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Garden En Flambe

Today, we burned! The Weed Dragon garden flamethrower is Kevin's nod to yard work. It works very well for frying things between paving stones that would otherwise take a great deal of labor to pull. As it is, I ignore the things and then during the growing season, when the grass starts to grow up in the cracks, Kevin takes about forty minutes and burns everything. (Would that I could weed so easily in the beds...)

Found a slug today. I will resent it greatly before long, but today, it was kinda like those Looney Tunes where the wolf and the sheepdog punch in the timeclock in the morning. "Morning, George. Morning, Fred." Morning, Slug.

The frog-pond is full of masses of eggs. I'm hoping some of them belong to the salamanders, but it's hard to tell.

And that thing happened where you plant a plant, hoping that it will do a thing, and then it does that thing, and then you're a little frightened of how well it did the thing?

Yeah. I had a vague dream that someday my old-fashioned southern climbing rose would cover the fence and get up into the cedar juniper. It's a little skeptical about the fence, but it shot about twenty-five feet up into the tree and there is just this TRUNK of rose stem and suddenly whips of rose leaves hanging in space over my head. I mean, I...err...wanted that...but...uh. I've never grown climbing roses before. I did not realize they were quite so...vigorous.

Found my old garden hand-shears. They have been missing for a few months and now they are muddy and a mantis laid an egg case on the handle, so I think maybe I should just get a new pair. They're cheap and I feel the mantises will resent being dragged around to prune things.

Tomorrow we have another Dog Interview. I am trying to treat this as an interview, not a date. We are looking to fill a position (entry-level dog) and meeting candidates. This one's resume is acceptable, but he must pass the all important on-the-job Cat Test before I am allowed to become attached. (I am still a bit broken up about the Staffordshire, honestly. In a slightly different life, she would have been My Dog Forever and she was so good. She found a good home and that's the actually important thing, but I think I may be permanently scarred. I do not understand how people who dump dogs do not wake up screaming every night.)

So, here is hoping!

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As long as the climbing rose doesn't do the Multiflora thing and start taking over the woods...

I hope the wisteria was a sufficient distance from your home. My father planted one at a corner of the pergola over our back patio when we lived in the California Bay Area, and three years later he was having to climb up on the roof several times a year and hack the wisteria back so it wouldn't take shingles off the house. It also grew down into the porch swing and immobilized it.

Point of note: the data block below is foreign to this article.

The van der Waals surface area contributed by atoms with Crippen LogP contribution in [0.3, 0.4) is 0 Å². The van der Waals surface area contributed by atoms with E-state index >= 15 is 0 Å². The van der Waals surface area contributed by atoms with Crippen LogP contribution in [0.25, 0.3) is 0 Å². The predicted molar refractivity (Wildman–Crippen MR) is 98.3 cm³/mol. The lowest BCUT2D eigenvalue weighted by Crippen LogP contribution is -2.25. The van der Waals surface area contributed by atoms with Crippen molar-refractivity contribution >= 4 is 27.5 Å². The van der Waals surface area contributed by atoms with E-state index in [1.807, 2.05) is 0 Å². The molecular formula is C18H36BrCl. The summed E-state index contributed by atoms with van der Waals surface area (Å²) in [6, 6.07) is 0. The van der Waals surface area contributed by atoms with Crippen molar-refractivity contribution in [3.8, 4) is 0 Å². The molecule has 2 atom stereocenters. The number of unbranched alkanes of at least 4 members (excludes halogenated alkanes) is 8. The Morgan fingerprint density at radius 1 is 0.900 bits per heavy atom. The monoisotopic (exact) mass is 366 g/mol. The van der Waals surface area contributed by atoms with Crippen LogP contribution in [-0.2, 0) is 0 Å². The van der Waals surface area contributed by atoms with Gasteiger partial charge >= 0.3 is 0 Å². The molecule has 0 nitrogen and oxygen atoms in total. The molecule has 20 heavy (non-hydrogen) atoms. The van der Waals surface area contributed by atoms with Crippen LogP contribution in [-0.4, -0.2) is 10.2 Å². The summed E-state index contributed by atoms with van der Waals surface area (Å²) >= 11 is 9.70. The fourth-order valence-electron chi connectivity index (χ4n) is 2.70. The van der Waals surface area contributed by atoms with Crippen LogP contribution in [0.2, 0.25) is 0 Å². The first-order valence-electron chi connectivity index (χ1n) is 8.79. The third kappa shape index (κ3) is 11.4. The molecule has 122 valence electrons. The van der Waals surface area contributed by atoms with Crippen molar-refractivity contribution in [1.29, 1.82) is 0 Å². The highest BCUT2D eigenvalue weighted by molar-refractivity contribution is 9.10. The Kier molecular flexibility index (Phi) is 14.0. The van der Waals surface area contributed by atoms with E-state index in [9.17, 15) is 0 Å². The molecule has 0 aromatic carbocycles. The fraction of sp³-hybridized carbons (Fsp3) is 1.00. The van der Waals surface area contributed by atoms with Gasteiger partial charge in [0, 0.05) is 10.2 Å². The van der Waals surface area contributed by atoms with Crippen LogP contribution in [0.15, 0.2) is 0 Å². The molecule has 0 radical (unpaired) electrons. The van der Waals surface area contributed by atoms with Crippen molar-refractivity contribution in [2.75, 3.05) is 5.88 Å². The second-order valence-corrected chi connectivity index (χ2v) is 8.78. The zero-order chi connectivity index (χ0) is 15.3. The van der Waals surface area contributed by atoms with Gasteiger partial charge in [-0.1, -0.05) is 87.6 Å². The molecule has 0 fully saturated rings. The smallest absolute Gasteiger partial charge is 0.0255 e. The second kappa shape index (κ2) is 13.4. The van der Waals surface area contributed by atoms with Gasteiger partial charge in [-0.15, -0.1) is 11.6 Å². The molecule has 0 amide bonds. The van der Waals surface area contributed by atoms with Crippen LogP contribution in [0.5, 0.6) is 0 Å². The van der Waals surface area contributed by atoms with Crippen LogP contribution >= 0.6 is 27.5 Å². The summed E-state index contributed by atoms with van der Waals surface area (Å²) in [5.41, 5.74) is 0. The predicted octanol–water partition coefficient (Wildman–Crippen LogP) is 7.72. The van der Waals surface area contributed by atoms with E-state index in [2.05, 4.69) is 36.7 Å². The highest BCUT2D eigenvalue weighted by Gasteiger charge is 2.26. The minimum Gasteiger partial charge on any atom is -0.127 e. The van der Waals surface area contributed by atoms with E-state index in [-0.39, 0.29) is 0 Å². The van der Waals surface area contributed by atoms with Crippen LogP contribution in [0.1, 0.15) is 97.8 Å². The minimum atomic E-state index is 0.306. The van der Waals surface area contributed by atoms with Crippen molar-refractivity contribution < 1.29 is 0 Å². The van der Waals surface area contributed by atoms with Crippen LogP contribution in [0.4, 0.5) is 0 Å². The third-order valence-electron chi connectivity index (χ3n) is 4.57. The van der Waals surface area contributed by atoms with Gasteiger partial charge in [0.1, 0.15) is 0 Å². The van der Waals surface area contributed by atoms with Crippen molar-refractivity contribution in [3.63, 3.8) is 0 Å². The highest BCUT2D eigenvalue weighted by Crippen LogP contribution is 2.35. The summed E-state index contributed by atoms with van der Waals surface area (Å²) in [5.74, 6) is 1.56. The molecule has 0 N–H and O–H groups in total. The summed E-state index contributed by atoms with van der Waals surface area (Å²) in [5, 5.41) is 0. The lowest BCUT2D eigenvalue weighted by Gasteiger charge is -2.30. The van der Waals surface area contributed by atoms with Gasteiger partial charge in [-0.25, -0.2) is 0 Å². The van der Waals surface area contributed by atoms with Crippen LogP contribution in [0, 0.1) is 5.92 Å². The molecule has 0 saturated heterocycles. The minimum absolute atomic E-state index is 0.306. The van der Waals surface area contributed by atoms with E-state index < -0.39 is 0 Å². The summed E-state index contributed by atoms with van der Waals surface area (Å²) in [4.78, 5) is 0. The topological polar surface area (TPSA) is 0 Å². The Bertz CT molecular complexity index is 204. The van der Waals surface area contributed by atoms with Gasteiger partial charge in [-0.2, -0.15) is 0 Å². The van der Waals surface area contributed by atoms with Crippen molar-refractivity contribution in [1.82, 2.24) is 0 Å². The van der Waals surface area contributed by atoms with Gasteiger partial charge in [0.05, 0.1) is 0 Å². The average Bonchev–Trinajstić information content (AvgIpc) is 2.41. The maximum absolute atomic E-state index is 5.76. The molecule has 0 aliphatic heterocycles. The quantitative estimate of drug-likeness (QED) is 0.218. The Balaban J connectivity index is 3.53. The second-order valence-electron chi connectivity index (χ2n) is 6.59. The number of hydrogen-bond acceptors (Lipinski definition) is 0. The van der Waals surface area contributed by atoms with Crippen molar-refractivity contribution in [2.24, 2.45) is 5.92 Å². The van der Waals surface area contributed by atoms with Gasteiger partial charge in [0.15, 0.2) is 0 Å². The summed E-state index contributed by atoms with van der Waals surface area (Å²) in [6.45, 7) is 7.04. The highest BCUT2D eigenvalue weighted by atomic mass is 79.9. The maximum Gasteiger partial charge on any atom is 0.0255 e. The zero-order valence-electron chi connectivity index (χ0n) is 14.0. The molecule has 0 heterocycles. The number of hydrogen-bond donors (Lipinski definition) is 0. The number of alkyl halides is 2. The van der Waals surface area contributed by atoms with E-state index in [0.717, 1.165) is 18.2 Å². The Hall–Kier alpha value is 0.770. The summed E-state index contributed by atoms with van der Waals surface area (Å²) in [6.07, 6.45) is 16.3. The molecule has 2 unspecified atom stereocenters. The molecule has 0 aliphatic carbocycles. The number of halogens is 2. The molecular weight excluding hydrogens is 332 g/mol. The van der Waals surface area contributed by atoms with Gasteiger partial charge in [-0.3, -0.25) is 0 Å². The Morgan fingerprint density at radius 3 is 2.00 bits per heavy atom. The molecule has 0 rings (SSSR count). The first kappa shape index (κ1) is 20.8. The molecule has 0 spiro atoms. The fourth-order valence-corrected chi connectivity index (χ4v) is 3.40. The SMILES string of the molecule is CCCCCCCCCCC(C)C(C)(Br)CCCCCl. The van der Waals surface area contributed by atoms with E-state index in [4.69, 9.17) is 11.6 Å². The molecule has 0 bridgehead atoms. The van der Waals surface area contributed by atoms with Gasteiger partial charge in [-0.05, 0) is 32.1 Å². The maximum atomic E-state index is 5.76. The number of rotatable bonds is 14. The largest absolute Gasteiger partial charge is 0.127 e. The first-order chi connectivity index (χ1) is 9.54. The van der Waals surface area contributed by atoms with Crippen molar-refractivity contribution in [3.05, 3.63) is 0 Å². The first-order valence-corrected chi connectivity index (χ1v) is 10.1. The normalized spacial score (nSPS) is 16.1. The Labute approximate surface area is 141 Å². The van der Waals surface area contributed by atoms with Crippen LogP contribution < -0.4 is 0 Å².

Wisteria is beautiful, and where my mother lives in Texas it grows wild fifty feet or so up into the trees out in the woods, but it is not by any stretch of the imagination, a garden plant unless you're willing to whack at it with a machete rather frequently.

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My sympathies. Did you finally manage to kill it?

my grandparents lived in berkeley, ca, where their back garden backed up to st. mary's highschool. after the highschool put in TALL (12', i think) chain link fences in the 60s, my grandmother planted wisteria against them. by the late 60s they had done an excellent job of screening the garden from the school, and by the 90s when my grandfather passed, you couldn't see that there was a fence at all; just a solid mass of wisteria that bloomed violently every spring.

Wisteria actually brought down my parents' fence, and it would have started on the house if they hadn't been so aggressive with the pruning. They also planted some grapes that helped act as a barrier against further wisteria incursion.

Many years ago, when my father asked me my opinions about wisteria, because a) he was thinking of planting it and b) I had worked in greenhouses and landscaping a bit and thus had Opinions, my advice was that wisteria was a very pretty but extremely invasive exotic, and there was a really good reason you often saw it growing on pergolas and trellises and such- because eventually it would grow out of control, and at that point the only thing left to do was burn it and the structure it was growing on to the ground in order to control it.

So rather than putting it on the fence around the yard, he had a little section of fence put inside the yard, unconnected to any other sections and not near any trees, and that's where the wisteria lives.

Somewhere there is a picture of an old rambler rose-not sure if it's 'Kiftsgate' or 'Rambling Rector'- that was planted to grow up an old apple tree next to a pond. It engulfed the tree and now looks like a big white weeping willow when in bloom. Just letting you know what could happen.

I'm originally from California, and I'm quite fond of climbing roses--Belle of Portugal, in particular. It's an old rose, blooms once, massively, in the spring, then nothing. In the right climate (read: California), it can climb a 35 foot building in what seems like a single bound. And when it blooms, it's spectacular.

Which Weed Dragon did you guys get? I've been looking them over for a while, thinking that it might help with the kudzu in the places that I can't fence for goats.

Good luck with the Dog Interview! Have you met The Candidate before?